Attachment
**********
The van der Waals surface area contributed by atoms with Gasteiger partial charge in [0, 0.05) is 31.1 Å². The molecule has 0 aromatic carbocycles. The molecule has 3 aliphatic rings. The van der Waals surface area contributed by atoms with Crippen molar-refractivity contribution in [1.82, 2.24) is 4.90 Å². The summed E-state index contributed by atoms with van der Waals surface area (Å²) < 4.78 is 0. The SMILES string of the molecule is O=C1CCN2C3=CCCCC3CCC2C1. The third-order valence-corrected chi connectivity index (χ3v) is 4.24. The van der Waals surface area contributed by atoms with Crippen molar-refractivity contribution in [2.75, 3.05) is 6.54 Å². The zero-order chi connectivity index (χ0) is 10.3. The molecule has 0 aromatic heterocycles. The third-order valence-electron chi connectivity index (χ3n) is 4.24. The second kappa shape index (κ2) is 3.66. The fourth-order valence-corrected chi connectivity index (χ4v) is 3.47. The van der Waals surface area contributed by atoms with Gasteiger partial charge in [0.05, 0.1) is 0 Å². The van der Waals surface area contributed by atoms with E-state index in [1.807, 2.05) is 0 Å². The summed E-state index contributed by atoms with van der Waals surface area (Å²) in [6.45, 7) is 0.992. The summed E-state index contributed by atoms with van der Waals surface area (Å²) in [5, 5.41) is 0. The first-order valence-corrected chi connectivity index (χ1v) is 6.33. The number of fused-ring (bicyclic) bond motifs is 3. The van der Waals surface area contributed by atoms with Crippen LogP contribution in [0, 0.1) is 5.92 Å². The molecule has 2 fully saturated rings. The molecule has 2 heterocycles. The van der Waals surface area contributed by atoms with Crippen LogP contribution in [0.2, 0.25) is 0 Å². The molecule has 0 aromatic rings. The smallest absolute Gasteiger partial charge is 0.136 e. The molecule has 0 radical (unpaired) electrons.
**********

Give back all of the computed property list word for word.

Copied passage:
The van der Waals surface area contributed by atoms with Gasteiger partial charge in [0, 0.05) is 31.1 Å². The molecule has 0 aromatic carbocycles. The molecule has 3 aliphatic rings. The van der Waals surface area contributed by atoms with Crippen molar-refractivity contribution in [1.82, 2.24) is 4.90 Å². The summed E-state index contributed by atoms with van der Waals surface area (Å²) < 4.78 is 0. The SMILES string of the molecule is O=C1CCN2C3=CCCCC3CCC2C1. The third-order valence-corrected chi connectivity index (χ3v) is 4.24. The van der Waals surface area contributed by atoms with Crippen molar-refractivity contribution in [2.75, 3.05) is 6.54 Å². The zero-order chi connectivity index (χ0) is 10.3. The molecule has 0 aromatic heterocycles. The third-order valence-electron chi connectivity index (χ3n) is 4.24. The second kappa shape index (κ2) is 3.66. The fourth-order valence-corrected chi connectivity index (χ4v) is 3.47. The van der Waals surface area contributed by atoms with Gasteiger partial charge in [0.05, 0.1) is 0 Å². The van der Waals surface area contributed by atoms with E-state index in [1.807, 2.05) is 0 Å². The summed E-state index contributed by atoms with van der Waals surface area (Å²) in [6.45, 7) is 0.992. The summed E-state index contributed by atoms with van der Waals surface area (Å²) in [5, 5.41) is 0. The first-order valence-corrected chi connectivity index (χ1v) is 6.33. The number of fused-ring (bicyclic) bond motifs is 3. The van der Waals surface area contributed by atoms with Crippen LogP contribution in [0, 0.1) is 5.92 Å². The molecule has 2 fully saturated rings. The molecule has 2 heterocycles. The van der Waals surface area contributed by atoms with Crippen LogP contribution in [0.2, 0.25) is 0 Å². The molecule has 0 aromatic rings. The smallest absolute Gasteiger partial charge is 0.136 e. The molecule has 0 radical (unpaired) electrons.